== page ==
Elementary Particles and Particle Physics Theory

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Claimed by Arjun Ramani Spring 2022

Particle Physics and the Standard Model pertain to elementary particles which are particles that are composed of no other particles.


Particle physics, and subatomic physics, has had a long history with many different and diverse scientists playing a part. The idea that matter is composed of elementary particles can be traced as far back as the 6th century B.C.E, and to scientists and philosophers of ancient Greece, India, the Middle East, and Western Europe. These early hypotheses rose from philosophical speculation and reasoning as opposed to experimentation.

John Dalton in the 19th century provided his theory of the atom, which was then believed to be the utmost fundamental particle. By the end of the 19th century, however, it was discovered that atoms were composed of yet smaller particles, when the electron and its charge was discovered via experimentation. Ernest Rutherford’s gold scattering experiment confirmed the existence of the nucleus and the proton, and further experimentation in the early 20th century led to the confirmation of the existence of the neutron.

By the middle of the 20th century, even smaller particles composing atomic nuclei were hypothesized, as the nuclear strong force was also discovered and established as a fundamental force alongside gravity and electromagnetism. Around this time, the understanding of fundamental particles also deepened, particularly with Erwin Schrödinger’s work in quantum physics and the establishment of wave-particle duality of the photon and Einstein’s work on the photoelectric effect showing photons to carry electromagnetic force.

In the mid-20th century, Marcus Fierz and Wolfgang Pauli formulated and refined the spin-statistics theorem, establishing bosons and fermions. In the time period between 1935 and 2000, positrons, muons, mesons, leptons, baryons, bosons, and neutrinos were discovered at a breathtaking and chaotic pace. The Standard Model is a theory that has its origins in this time period, born of a desire to unite these new subatomic fundamental particles and the four fundamental forces, and in the process of creating it, several more particles were hypothesized and most later discovered. The current formulation of the Standard Model was finalized in the 1970’s.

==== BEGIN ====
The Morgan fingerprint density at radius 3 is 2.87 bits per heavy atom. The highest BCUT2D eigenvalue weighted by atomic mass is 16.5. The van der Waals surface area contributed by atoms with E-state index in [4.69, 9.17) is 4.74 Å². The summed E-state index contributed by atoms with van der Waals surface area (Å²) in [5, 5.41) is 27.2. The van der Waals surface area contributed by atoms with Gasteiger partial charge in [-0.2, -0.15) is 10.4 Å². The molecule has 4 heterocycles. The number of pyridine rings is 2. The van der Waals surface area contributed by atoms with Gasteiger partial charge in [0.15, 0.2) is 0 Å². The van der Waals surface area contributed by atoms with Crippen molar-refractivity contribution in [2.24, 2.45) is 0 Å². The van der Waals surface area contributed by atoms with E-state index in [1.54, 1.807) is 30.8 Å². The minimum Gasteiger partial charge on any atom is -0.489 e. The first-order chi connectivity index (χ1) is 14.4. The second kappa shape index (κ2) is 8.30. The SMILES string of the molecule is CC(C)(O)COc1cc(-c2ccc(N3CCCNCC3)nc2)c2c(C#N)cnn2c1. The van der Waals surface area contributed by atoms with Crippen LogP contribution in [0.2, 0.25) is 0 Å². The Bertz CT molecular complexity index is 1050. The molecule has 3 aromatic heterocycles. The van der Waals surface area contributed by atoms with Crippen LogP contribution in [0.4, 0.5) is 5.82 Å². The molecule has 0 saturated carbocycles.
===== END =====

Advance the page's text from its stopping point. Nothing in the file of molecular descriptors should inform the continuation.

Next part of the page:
Elementary Particles

Elementary particles can first be grouped into fermions, particles with mass composing matter and antimatter, and gauge bosons, force carrier particles with no mass. In addition to these two groups, there lies the Higgs Boson in a category of its own, classified as a as a scalar boson.

Fermions: Particles of Matter and Antimatter

Fermions are all fundamental particles that compose matter or antimatter, and therefore have mass. All matter is composed of quarks and leptons, which share a spin of +1/2 in common. Antimatter is composed purely of antiquarks and antileptons.



There are six types of quarks: Up, Down, Charm, Strange, Top, Bottom. All six quarks have a spin of +1/2. Up, charm, and top quarks have a charge of +2/3, while down, strange, and bottom quarks have a charge of -1/3.


Leptons are particles with spins of 1/2. Leptons can be broken down into two major classes: charged leptons and neutral leptons. The electron, muon, and tau are the charged electrons, all with a charge of -1. Each of these have a respective neutral lepton, which are termed neutrinos. The speed at which neutrinos travel is hotly contested because it's extremely important and extremely difficult to measure. Many scientists believe neutrinos travel at the speed of light, which would pose a challenge to the idea that only massless particles can travel at the maximum speed of the universe which is the speed of light.